“If I give away all I have, and if I deliver up my body to be burned, but have not love, I gain nothing.”
Several years ago I read an article about a man who lived alone in the woods, for twenty-seven years. Allegedly, he had no human contact during that whole time, save for one, maybe two brief encounters with other people. His name was Christopher Michael Knight.
There are so many things about this story that are truly fascinating. For instance, he had no plan when he started. Literally. Additionally, he didn’t live in a cabin. Furthermore, his parents didn’t report him as missing. And, he stole food and equipment from others to service his way of life.
His story is told by Michael Finkel in a book entitled, “The Stranger in the Woods.” I purchased the Kindle version earlier this year and read it. There was no stated expectation on my part of encountering something transcendent, but it turns out the expectation was there nonetheless. I expected to encounter some deep insight. Seriously. After twenty-seven years of walking in a direction nobody else is walking, you will gain some insight, right?
In chapter 13 Finkel explores Knight’s motivations. At age twenty, Knight drove his car until he ran out of gas, tossed his keys onto the console and walked into the woods. Why? He didn’t know. There was simply no driving ambition or pursuit that motivated Knight. He didn’t care much for people though. He didn’t have deep relationships with others so there were no strong relationships.
Finkel explores the three main categories of hermits: protesters, pilgrims, pursuers. Knight was none of these. This baffled Finkel. Where does Knight fit. My sense is that Knight was not motivated by anything noble. At all. This is why he doesn’t fit common hermit categories. Let me develop this thought.
Knight left his family without telling them. Ok. Furthermore, he wanted to get away from people because the modern machine was not to his taste. Ok. How then did he sustain this life choice? He took from others. He made raids on cabins and took food, batteries, and clothes. He took tents, sleeping bags, containers, and about anything else that he found useful. He broke in at night or when families were away. He was a very skilled thief.
Some people wrote notes and implored him to indicate what he needed and they would give it to him. Others were literally traumatized by this unknown, unseen, mysterious stranger who would invade their privacy and take things. Year after year, he would take things. There was no relationship here. It was simply business. You have something I need; I’ll take it when you are not watching. Why not ask people? He didn’t want to engage people. Yet, the very people he didn’t want to engage possessed things he wanted.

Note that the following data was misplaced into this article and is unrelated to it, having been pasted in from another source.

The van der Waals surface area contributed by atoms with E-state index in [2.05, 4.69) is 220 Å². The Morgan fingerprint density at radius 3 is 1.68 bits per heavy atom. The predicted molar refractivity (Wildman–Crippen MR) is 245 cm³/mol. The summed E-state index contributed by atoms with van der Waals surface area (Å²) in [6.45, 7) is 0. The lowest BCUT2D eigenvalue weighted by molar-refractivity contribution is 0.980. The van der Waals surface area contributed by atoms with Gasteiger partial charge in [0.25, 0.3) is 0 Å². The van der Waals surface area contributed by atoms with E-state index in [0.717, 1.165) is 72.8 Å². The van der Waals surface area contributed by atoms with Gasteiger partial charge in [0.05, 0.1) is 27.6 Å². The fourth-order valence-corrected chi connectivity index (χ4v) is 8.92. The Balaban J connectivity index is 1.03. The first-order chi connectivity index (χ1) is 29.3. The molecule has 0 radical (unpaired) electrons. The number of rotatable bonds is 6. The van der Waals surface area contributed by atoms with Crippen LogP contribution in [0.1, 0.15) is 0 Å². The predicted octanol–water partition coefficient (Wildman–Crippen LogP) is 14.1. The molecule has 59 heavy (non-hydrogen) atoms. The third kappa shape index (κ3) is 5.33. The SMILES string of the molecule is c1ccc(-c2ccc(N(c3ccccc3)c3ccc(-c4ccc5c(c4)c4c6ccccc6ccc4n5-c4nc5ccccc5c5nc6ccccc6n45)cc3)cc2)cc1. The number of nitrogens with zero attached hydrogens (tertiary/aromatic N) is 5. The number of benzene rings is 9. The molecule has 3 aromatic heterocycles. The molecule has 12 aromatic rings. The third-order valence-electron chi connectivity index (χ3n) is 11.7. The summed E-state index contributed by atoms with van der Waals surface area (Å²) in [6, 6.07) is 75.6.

This behavior reflects a cynical view of people. People are beneath me, they service me, but I don’t want to know them. It doesn’t seem that Knight disliked people at a personal level. He just didn’t want to be around them or engage with them in any significant way.
In chapter 22 Finkel explores the wisdom that might come from twenty-seven years of hermitology. He wondered what grand insight would come to a man who experienced what Knight had experienced. Just as Thoreau had said, “live deep and suck out all the marrow of life.” So, Finkel questioned him directly on what he had gained from all of this. Answer? Knight replies,
“Get enough sleep.”
I read this with astonishment. This is what life is all about?
This can make you think. How would I answer this? Being a Christian, I know that Jesus said to love God and your neighbor. This is what it all boils down to. Practically, I’m experiencing this but I have to say there are times when my answer might be otherwise.
If we do whatever we do with excellence and great precision and do not love others, everything we do is a waste. If we have love then whatever we do will have lasting and eternal value.